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Doing the worm: Tweak in 'Conficker' sparks fears
The malicious Conficker Internet worm got more aggressive about trying to reach its creators Wednesday, but computer security researchers appeared correct in their predictions that the effects would be muted.
The worm's programming included a change in tactics on April 1: The estimated 3 million to 12 million computers infected by Conficker were told to step up their attempts to "phone home" for commands. But that seemed to be the only sign of life from the bug.
"One thing we're not seeing is any mass malicious activity," said Joris Evers, an analyst with McAfee. "The Internet today is working just as well as it was working yesterday."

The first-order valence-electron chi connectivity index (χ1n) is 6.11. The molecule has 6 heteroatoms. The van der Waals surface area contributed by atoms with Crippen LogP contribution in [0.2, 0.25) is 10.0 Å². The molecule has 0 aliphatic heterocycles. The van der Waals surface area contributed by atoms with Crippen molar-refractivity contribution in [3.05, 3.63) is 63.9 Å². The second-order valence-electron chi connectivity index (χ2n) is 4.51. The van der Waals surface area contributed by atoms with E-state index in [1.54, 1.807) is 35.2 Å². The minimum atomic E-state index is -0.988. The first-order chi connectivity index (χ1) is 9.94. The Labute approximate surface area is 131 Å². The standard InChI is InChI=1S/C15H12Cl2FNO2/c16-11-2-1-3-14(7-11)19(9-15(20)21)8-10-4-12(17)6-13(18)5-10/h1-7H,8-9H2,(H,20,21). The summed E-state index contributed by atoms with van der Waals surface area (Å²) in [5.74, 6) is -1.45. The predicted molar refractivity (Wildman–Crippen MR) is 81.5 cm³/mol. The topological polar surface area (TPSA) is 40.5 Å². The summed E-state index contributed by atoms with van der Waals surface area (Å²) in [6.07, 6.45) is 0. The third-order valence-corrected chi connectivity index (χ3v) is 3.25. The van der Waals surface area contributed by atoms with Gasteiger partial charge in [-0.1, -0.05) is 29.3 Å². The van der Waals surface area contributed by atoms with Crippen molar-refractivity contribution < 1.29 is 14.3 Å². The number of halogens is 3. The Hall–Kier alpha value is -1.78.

TECHNOLOGY LIVE: How to tell if you have the Conficker worm
The worm can take control of unsuspecting PCs running Microsoft's Windows operating system. But its creators likely want to use their vast "botnet" to send spam or perform other cybercrimes, and not to bring down the Internet.
That's one reason analysts say the people behind the virus will probably wait to send any commands. "Everyone who is fighting Conficker is on high alert," Evers said.
Security companies monitoring the worm have been largely successful at blocking infected machines from communicating with whoever programmed it.
Microsoft issued a software update, called a "patch," to protect PCs from vulnerability back in October. But not everyone applied the patch.
In one telltale sign of an infected machine, Conficker blocks Microsoft's site as well as those of most antivirus companies. Computer owners can work around that obstacle by having someone else e-mail them a Conficker removal tool.